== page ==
Journalists in Mexico continue to work in a hostile environment

Journalists in Mexico continue to work in a hostile environment


Journalists in Mexico continue to face a clear pattern of violence, harassment and legal action. On August 18th, journalist Manuel Morres was arbitrarily detained for 24 hours while covering protests. Meanwhile, torture allegations surfaced after the arrest of two photojournalists who were covering a traffic incident on August 12th in Oaxaca. The number of legal proceedings against Mexican journalists also continues to rise. The former governor of Coahuila, Humberto Moreira, is suing a prominent political journalist for “moral damages”. Moreira also filed a civil defamation suit against the newspaper Vanguardia for alleging that the Mexican government unfairly granted him a pension. On August 21st, a journalist's office was raided. The perpetrators stole documents related to the case of Melesio Cuén Hector Ojeda, a local deputy who is suing the journalist for “moral damages”. Moreover, as a result of a Supreme Court ruling in May, there are no longer maximum limits on financial penalties issued to journalists in Mexico.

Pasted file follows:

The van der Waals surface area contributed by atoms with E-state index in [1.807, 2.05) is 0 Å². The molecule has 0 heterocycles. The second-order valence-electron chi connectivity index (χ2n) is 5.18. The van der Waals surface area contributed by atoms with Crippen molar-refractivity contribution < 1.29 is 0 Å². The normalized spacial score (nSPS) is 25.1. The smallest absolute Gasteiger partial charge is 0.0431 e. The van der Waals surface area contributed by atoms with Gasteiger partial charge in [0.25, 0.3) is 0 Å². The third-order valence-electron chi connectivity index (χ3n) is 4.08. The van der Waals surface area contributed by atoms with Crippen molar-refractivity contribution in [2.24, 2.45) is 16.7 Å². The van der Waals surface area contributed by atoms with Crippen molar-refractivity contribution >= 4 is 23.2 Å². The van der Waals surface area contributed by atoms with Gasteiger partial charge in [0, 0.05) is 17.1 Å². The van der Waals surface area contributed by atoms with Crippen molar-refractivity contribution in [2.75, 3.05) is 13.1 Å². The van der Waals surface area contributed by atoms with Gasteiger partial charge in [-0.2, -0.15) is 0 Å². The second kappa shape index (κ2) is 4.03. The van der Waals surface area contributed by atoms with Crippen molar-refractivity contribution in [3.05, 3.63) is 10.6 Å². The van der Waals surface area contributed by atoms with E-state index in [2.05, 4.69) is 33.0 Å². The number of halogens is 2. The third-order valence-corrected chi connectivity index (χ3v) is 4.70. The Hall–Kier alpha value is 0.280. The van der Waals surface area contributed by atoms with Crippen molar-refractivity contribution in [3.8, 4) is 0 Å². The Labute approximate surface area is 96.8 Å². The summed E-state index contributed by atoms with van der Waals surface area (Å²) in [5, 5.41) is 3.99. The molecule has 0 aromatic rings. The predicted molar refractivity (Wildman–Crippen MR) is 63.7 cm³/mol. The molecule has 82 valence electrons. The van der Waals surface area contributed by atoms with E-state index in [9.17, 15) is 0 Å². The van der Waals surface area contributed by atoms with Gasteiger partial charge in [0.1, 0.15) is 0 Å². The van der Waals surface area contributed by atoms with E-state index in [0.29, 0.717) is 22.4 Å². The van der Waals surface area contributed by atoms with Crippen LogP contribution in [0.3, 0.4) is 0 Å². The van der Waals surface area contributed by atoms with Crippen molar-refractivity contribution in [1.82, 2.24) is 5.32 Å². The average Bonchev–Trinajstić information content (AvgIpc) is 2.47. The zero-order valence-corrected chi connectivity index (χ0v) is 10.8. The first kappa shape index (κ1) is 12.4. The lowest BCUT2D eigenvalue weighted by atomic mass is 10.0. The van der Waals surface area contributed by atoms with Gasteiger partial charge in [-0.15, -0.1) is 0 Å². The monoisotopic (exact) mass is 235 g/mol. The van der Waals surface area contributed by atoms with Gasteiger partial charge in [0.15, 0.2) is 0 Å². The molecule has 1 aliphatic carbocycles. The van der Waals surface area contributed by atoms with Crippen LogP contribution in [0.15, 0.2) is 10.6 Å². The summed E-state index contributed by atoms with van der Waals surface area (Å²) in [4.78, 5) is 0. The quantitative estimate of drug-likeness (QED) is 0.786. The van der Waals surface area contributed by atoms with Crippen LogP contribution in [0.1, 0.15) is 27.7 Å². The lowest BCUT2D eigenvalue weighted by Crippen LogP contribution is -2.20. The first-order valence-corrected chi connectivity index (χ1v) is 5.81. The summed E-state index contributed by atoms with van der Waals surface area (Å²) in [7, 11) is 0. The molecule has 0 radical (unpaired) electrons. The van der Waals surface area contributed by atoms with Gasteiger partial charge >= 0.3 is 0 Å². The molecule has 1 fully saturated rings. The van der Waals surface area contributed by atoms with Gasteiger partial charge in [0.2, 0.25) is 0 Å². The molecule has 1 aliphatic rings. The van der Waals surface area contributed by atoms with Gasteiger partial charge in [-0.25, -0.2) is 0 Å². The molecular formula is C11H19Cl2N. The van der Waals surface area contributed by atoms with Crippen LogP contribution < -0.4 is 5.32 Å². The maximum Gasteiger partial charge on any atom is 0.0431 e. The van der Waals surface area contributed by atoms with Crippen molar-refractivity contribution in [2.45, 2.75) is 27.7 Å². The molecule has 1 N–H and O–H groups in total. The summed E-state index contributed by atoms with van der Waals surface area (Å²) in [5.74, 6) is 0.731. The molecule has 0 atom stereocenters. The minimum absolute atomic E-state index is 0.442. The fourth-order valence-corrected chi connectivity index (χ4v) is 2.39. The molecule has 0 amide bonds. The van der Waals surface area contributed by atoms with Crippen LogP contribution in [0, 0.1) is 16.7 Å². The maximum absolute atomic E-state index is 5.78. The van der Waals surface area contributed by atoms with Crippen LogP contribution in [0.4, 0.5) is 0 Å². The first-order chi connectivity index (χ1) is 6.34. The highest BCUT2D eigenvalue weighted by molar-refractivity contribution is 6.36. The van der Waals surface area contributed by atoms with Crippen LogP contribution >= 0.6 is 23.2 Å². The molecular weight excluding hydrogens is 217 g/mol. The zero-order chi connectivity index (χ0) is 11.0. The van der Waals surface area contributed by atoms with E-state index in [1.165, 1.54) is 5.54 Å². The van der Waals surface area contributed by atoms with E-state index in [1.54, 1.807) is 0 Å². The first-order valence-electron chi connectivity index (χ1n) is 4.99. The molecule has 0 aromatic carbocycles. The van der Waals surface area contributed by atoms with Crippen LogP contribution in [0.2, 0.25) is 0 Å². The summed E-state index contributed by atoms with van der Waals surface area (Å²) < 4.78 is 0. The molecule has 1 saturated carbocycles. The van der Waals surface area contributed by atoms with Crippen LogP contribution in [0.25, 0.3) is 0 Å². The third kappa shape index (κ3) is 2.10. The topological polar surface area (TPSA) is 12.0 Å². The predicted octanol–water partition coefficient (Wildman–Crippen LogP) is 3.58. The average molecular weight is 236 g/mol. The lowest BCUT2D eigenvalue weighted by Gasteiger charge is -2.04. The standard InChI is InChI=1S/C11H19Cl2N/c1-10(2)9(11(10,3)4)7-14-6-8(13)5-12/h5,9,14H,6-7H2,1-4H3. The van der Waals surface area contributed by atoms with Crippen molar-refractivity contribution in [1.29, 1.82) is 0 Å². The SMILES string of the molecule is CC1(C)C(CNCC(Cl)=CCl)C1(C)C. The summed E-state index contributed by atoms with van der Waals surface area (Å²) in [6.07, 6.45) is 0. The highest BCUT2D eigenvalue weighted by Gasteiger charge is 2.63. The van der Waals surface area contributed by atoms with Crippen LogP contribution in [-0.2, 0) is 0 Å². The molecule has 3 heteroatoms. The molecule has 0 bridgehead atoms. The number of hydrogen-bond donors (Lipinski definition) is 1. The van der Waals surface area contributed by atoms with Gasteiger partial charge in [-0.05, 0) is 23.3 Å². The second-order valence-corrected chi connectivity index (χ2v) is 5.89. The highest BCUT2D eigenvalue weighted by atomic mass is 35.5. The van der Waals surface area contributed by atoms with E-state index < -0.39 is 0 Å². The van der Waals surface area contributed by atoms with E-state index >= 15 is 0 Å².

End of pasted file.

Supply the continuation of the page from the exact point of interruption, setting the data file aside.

Peaceful Assembly

Hostilities have intensified in recent months between the Mexican government and teachers who have gone on strike in Chiapas and Oaxaca. After at least 10 deaths were reported in June, the government has continued its crackdown on nation-wide protests, deploying federal police and using intimidatory tactics. Protesting teachers in Oaxaca have since announced they will return to work on Wednesday September 7th, but in the state of Chiapas, strikes will continue and the government has deployed more police to control the protests in this region.

On August 11th, Mexico’s highest court, the Suprema Corte de Justicia de la Nación (SCJN), ruled on the constitutionality of Articles 212, 213, and 214 of the City of Mexico’s Mobility Law. The SCNJ declared constitutional article 213, which prevents demonstrators from “using primary roads with continuous circulation”. This restriction was contested by CSOs as an illegitimate restriction of public space. More positively however, the SCNJ provided a progressive interpretation of the law's requirement to give 48 hours' notice prior to demonstrations. The court said it should not be read an authorisation requirement, but that it should be left to the discretion of protest organisers as to whether to give notice of their intention to gather.